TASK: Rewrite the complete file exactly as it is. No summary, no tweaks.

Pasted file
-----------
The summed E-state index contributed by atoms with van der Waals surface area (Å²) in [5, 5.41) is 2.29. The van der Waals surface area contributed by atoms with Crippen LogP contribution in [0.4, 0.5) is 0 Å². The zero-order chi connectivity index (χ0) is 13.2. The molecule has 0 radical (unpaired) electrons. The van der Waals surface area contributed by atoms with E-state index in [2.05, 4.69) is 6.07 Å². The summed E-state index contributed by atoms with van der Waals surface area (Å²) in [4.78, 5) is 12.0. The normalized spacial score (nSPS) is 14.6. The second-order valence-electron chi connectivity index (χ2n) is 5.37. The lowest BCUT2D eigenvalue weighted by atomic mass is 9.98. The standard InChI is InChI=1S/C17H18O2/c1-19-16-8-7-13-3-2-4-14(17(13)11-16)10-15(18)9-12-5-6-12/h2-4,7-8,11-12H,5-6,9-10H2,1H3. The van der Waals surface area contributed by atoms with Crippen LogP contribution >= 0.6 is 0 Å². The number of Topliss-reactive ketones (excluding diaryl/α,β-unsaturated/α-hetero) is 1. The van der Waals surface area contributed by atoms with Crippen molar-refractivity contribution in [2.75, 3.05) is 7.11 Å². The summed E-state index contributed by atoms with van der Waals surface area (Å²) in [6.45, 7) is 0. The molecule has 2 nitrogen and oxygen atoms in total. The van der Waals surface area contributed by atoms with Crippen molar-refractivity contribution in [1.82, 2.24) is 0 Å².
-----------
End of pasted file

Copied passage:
The summed E-state index contributed by atoms with van der Waals surface area (Å²) in [5, 5.41) is 2.29. The van der Waals surface area contributed by atoms with Crippen LogP contribution in [0.4, 0.5) is 0 Å². The zero-order chi connectivity index (χ0) is 13.2. The molecule has 0 radical (unpaired) electrons. The van der Waals surface area contributed by atoms with E-state index in [2.05, 4.69) is 6.07 Å². The summed E-state index contributed by atoms with van der Waals surface area (Å²) in [4.78, 5) is 12.0. The normalized spacial score (nSPS) is 14.6. The second-order valence-electron chi connectivity index (χ2n) is 5.37. The lowest BCUT2D eigenvalue weighted by atomic mass is 9.98. The standard InChI is InChI=1S/C17H18O2/c1-19-16-8-7-13-3-2-4-14(17(13)11-16)10-15(18)9-12-5-6-12/h2-4,7-8,11-12H,5-6,9-10H2,1H3. The van der Waals surface area contributed by atoms with Crippen LogP contribution >= 0.6 is 0 Å². The number of Topliss-reactive ketones (excluding diaryl/α,β-unsaturated/α-hetero) is 1. The van der Waals surface area contributed by atoms with Crippen molar-refractivity contribution in [2.75, 3.05) is 7.11 Å². The summed E-state index contributed by atoms with van der Waals surface area (Å²) in [6.45, 7) is 0. The molecule has 2 nitrogen and oxygen atoms in total. The van der Waals surface area contributed by atoms with Crippen molar-refractivity contribution in [1.82, 2.24) is 0 Å².